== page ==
There's ``a bit of westie in all of us" says playwright Rebel Wilson,
creator of The Westie Monologues, a hit play which emerged from the Sydney
Fringe Festival this year and opens at the Parramatta Riverside Theatres from
Wilson's play is seeking to liberate the ``westie" in the same way that
it's namesake, Eve Ensler's The Vagina Monologues, liberated women by poking fun
``My show makes light of the concept of westiness used by people of the North
Shore," says Wilson.
The sentiment is increasingly backed by fact. By 2019, western Sydney will
account for almost half of Sydney's population, say the authors of a new profile
of the region to be launched today.
``We are well beyond the westie notion," said Professor Bill Randolph, who
co-authored Western Sydney Social Profile with colleague Dr Brendan Gleeson for
the Western Sydney Regional Organisation of Councils.
The University of Western Sydney academics have used census data to track
demographic trends and predict how the area will look in 2019.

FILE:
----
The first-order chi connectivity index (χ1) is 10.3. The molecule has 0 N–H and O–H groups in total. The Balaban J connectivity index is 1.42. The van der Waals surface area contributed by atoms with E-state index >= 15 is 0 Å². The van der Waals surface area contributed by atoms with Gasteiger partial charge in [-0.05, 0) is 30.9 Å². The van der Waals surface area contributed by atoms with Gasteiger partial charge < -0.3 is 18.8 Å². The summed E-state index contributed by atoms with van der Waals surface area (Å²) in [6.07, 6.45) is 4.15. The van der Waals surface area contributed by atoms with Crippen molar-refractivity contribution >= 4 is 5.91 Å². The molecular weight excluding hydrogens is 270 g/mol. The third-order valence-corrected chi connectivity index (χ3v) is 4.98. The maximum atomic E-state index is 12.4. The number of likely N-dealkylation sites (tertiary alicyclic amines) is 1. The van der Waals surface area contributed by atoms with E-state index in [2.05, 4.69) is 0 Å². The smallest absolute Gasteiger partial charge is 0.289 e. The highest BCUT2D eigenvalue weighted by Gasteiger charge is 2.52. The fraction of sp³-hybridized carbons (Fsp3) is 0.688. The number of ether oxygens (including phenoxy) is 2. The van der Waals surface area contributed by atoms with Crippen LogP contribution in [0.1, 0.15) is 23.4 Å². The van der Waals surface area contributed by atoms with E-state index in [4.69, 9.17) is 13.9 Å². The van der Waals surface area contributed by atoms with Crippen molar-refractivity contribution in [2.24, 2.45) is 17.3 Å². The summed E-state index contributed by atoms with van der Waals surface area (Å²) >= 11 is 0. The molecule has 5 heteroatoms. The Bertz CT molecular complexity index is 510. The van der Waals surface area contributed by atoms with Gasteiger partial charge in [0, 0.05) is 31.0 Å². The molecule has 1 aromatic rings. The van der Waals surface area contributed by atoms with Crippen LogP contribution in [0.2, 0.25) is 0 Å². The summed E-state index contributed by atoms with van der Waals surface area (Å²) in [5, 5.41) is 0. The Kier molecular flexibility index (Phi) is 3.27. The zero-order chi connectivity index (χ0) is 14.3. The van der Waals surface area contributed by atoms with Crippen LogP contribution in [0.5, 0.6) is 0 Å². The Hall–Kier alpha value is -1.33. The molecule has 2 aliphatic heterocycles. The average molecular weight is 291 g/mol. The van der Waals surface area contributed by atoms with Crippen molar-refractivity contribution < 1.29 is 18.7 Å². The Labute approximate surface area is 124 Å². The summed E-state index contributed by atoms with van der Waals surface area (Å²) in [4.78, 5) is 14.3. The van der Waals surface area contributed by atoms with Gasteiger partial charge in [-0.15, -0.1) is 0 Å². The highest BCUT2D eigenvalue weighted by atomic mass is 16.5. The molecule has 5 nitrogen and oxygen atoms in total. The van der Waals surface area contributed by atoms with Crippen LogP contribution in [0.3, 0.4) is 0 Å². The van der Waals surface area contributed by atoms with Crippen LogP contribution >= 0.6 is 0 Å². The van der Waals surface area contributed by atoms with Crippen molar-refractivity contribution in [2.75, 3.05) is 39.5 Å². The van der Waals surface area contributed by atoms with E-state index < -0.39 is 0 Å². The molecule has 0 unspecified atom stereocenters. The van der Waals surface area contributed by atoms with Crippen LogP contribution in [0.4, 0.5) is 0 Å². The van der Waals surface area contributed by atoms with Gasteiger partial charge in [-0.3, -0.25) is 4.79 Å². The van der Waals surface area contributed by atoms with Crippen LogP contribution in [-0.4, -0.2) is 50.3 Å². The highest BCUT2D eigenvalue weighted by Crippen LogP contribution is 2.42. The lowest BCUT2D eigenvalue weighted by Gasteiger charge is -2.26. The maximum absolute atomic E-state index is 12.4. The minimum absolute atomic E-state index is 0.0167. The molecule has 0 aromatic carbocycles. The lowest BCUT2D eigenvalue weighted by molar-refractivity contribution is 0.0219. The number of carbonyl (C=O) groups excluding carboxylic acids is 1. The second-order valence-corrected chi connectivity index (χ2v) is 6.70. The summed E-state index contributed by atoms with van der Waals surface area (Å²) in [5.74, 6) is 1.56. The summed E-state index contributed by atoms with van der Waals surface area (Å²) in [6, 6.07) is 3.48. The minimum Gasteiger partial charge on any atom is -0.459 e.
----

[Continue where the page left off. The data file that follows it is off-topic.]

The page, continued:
The report dispels some stereotypes for instance only marginally fewer
western Sydney dwellers own their own homes (40 per cent), compared to all
Sydneysiders (41 per cent).
And the proportion of DINKs the inner city Double Income No Kids stereotype
is likely to grow much faster in the west, compared to the Sydney average,
over the next 20 years. The number of couples without children would grow by 68
per cent in the west compared to 50 per cent across Sydney.
Wilson says the term ``westie" used to be derogatory but has evolved into
something that people are quite proud to say.
``The idea of being a westie is now changing with the changing face of
western Sydney," she says.
However, the report also shows a gap between the west and the rest still
exists when some social indicators are considered. For instance, only half as
many western Sydney inhabitants (3 per cent) earn more than $1500 a week
compared to the Sydney average.
At the other end of the scale, 38 per cent of people in Greater Western
Sydney (including Camden and Campbelltown) earned less than $300 a week,
compared to 35 per cent of all Sydneysiders.